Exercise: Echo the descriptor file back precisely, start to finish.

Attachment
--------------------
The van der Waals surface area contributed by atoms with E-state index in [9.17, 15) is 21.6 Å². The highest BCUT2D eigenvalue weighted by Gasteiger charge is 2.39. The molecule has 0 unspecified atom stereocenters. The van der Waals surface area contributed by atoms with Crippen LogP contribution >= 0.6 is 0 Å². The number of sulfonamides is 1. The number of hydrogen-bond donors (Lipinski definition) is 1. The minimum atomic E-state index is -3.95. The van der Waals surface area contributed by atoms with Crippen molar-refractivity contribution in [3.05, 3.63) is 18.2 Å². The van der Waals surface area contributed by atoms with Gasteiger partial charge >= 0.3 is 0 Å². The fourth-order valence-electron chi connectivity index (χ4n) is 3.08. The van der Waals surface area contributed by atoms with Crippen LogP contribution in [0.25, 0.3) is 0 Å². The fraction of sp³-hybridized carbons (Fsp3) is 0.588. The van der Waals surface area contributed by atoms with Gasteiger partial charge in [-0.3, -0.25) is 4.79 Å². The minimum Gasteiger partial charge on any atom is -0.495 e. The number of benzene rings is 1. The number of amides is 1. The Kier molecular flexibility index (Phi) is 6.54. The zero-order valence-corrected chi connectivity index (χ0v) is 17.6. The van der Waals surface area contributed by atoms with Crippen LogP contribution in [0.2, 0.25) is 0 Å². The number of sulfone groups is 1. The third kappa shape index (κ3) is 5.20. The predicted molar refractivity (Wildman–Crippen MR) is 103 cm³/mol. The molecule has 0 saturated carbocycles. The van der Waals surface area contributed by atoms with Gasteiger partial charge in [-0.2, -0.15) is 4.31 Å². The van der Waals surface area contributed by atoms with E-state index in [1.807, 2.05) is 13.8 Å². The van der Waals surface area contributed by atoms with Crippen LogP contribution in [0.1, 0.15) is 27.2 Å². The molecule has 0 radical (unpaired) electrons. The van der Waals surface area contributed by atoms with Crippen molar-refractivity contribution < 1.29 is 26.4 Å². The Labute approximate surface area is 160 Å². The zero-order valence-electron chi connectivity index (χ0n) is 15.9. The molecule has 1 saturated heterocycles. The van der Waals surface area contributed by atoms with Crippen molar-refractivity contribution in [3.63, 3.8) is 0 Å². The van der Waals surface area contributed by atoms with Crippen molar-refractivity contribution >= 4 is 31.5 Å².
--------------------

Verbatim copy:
The van der Waals surface area contributed by atoms with E-state index in [9.17, 15) is 21.6 Å². The highest BCUT2D eigenvalue weighted by Gasteiger charge is 2.39. The molecule has 0 unspecified atom stereocenters. The van der Waals surface area contributed by atoms with Crippen LogP contribution >= 0.6 is 0 Å². The number of sulfonamides is 1. The number of hydrogen-bond donors (Lipinski definition) is 1. The minimum atomic E-state index is -3.95. The van der Waals surface area contributed by atoms with Crippen molar-refractivity contribution in [3.05, 3.63) is 18.2 Å². The van der Waals surface area contributed by atoms with Gasteiger partial charge >= 0.3 is 0 Å². The fourth-order valence-electron chi connectivity index (χ4n) is 3.08. The van der Waals surface area contributed by atoms with Crippen LogP contribution in [0.25, 0.3) is 0 Å². The fraction of sp³-hybridized carbons (Fsp3) is 0.588. The van der Waals surface area contributed by atoms with Gasteiger partial charge in [-0.3, -0.25) is 4.79 Å². The minimum Gasteiger partial charge on any atom is -0.495 e. The number of benzene rings is 1. The number of amides is 1. The Kier molecular flexibility index (Phi) is 6.54. The zero-order valence-corrected chi connectivity index (χ0v) is 17.6. The van der Waals surface area contributed by atoms with Crippen LogP contribution in [0.2, 0.25) is 0 Å². The number of sulfone groups is 1. The third kappa shape index (κ3) is 5.20. The predicted molar refractivity (Wildman–Crippen MR) is 103 cm³/mol. The molecule has 0 saturated carbocycles. The van der Waals surface area contributed by atoms with Gasteiger partial charge in [-0.2, -0.15) is 4.31 Å². The van der Waals surface area contributed by atoms with E-state index in [1.807, 2.05) is 13.8 Å². The van der Waals surface area contributed by atoms with Crippen LogP contribution in [0.1, 0.15) is 27.2 Å². The molecule has 0 radical (unpaired) electrons. The van der Waals surface area contributed by atoms with Crippen molar-refractivity contribution < 1.29 is 26.4 Å². The Labute approximate surface area is 160 Å². The zero-order valence-electron chi connectivity index (χ0n) is 15.9. The molecule has 1 saturated heterocycles. The van der Waals surface area contributed by atoms with Crippen molar-refractivity contribution in [3.63, 3.8) is 0 Å². The van der Waals surface area contributed by atoms with Crippen molar-refractivity contribution >= 4 is 31.5 Å².